Digital Transformation: What Will You and Your Business Look Like 10, 20, 50 Years from Now?
Over the course of human civilization, we have seen the steady reduction in the number of people working in agriculture. Advances in technology have done two things: increased the productive capacity of the land (irrigation, fertilizer, engineered seeds) and increased the productivity of each individual worker (plow, tractor, cultivator). With each new generation of technology, the output per acre and per individual has increased, allowing us to feed an ever-growing population with the labor of a diminishing percentage of that population.
During the past 200 years, the Industrial Revolution has also been having the same impact on other categories of labor. The introduction of process and mechanization has made it easier to produce more and more goods with fewer and fewer people. What is the end state? Are we heading toward a zero labor world?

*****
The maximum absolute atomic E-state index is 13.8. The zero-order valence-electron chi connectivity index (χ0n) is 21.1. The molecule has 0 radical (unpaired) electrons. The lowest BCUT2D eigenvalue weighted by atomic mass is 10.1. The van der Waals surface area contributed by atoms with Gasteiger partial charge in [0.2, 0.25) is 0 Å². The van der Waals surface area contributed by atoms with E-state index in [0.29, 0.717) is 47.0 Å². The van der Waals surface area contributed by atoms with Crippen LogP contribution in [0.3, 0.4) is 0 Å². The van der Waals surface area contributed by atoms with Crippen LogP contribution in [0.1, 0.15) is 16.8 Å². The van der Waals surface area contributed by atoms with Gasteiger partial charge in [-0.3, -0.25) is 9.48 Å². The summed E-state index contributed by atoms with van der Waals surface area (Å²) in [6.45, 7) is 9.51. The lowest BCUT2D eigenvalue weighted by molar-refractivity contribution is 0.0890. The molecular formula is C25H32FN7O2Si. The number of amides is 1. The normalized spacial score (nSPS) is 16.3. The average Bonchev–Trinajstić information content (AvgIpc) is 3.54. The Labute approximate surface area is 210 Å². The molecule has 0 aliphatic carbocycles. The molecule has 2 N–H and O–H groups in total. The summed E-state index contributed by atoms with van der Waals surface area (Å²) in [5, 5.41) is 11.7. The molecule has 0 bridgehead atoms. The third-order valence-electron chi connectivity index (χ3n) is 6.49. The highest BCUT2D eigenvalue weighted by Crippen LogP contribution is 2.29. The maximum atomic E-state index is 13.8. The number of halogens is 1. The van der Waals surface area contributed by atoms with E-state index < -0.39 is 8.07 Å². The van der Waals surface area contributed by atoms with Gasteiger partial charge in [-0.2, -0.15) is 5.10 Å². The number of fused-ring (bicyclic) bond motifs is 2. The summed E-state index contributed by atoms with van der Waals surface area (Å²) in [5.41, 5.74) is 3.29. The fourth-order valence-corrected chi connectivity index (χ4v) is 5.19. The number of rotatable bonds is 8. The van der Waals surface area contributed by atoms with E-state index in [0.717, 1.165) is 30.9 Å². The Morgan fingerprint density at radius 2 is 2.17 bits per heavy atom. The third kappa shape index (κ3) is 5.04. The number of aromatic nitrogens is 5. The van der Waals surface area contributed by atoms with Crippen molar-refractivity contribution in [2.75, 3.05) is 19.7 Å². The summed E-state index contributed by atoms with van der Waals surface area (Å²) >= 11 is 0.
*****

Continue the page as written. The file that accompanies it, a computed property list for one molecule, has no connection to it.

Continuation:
This is a moment of complete change in state of being: an ice cube transformed into liquid, a rigid structure now dynamic fluid. This is what we are heading toward—everything we have done over thousands of years to develop the most effective means of organizing and managing our collective productive energies could be obsolete in the next few decades.
When your objective is to marshal a group's physical output, it is essential to do two things very clearly: define specific roles and actions for each person, and structure a hierarchy in which ...